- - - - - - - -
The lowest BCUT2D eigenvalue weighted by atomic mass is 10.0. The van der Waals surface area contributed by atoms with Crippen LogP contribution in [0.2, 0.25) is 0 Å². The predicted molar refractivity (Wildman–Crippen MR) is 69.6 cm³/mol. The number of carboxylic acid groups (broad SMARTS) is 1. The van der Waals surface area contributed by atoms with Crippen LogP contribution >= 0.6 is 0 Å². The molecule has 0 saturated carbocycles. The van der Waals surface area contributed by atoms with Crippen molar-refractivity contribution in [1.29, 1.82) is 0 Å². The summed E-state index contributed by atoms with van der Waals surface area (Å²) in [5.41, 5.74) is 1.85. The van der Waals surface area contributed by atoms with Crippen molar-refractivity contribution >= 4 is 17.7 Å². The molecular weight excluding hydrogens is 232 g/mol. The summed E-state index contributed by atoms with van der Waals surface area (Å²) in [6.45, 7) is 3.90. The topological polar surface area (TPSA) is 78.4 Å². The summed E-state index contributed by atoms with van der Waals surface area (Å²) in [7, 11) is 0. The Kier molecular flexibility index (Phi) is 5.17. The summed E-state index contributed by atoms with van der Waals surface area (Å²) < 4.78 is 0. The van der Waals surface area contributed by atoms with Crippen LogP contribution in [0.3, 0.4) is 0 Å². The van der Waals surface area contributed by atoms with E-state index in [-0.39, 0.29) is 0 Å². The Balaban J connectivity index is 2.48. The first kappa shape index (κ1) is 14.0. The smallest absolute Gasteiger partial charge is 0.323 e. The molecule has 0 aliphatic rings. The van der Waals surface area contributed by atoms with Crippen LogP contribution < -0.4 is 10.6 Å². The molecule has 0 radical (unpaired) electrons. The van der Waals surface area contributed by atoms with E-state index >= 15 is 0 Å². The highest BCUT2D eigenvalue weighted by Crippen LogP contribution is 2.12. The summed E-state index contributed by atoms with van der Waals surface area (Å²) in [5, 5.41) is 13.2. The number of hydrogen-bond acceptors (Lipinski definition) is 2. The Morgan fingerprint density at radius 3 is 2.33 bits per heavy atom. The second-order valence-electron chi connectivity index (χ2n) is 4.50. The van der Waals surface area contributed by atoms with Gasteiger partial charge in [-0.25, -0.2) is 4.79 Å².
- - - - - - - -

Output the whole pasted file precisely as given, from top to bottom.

The lowest BCUT2D eigenvalue weighted by atomic mass is 10.0. The van der Waals surface area contributed by atoms with Crippen LogP contribution in [0.2, 0.25) is 0 Å². The predicted molar refractivity (Wildman–Crippen MR) is 69.6 cm³/mol. The number of carboxylic acid groups (broad SMARTS) is 1. The van der Waals surface area contributed by atoms with Crippen LogP contribution >= 0.6 is 0 Å². The molecule has 0 saturated carbocycles. The van der Waals surface area contributed by atoms with Crippen molar-refractivity contribution in [1.29, 1.82) is 0 Å². The summed E-state index contributed by atoms with van der Waals surface area (Å²) in [5.41, 5.74) is 1.85. The van der Waals surface area contributed by atoms with Crippen molar-refractivity contribution >= 4 is 17.7 Å². The molecular weight excluding hydrogens is 232 g/mol. The summed E-state index contributed by atoms with van der Waals surface area (Å²) in [6.45, 7) is 3.90. The topological polar surface area (TPSA) is 78.4 Å². The summed E-state index contributed by atoms with van der Waals surface area (Å²) in [7, 11) is 0. The Kier molecular flexibility index (Phi) is 5.17. The summed E-state index contributed by atoms with van der Waals surface area (Å²) < 4.78 is 0. The van der Waals surface area contributed by atoms with Crippen LogP contribution in [0.3, 0.4) is 0 Å². The van der Waals surface area contributed by atoms with E-state index in [-0.39, 0.29) is 0 Å². The Balaban J connectivity index is 2.48. The first kappa shape index (κ1) is 14.0. The smallest absolute Gasteiger partial charge is 0.323 e. The molecule has 0 aliphatic rings. The van der Waals surface area contributed by atoms with Crippen LogP contribution < -0.4 is 10.6 Å². The molecule has 0 radical (unpaired) electrons. The van der Waals surface area contributed by atoms with E-state index >= 15 is 0 Å². The highest BCUT2D eigenvalue weighted by Crippen LogP contribution is 2.12. The summed E-state index contributed by atoms with van der Waals surface area (Å²) in [5, 5.41) is 13.2. The number of hydrogen-bond acceptors (Lipinski definition) is 2. The Morgan fingerprint density at radius 3 is 2.33 bits per heavy atom. The second-order valence-electron chi connectivity index (χ2n) is 4.50. The van der Waals surface area contributed by atoms with Gasteiger partial charge in [-0.25, -0.2) is 4.79 Å².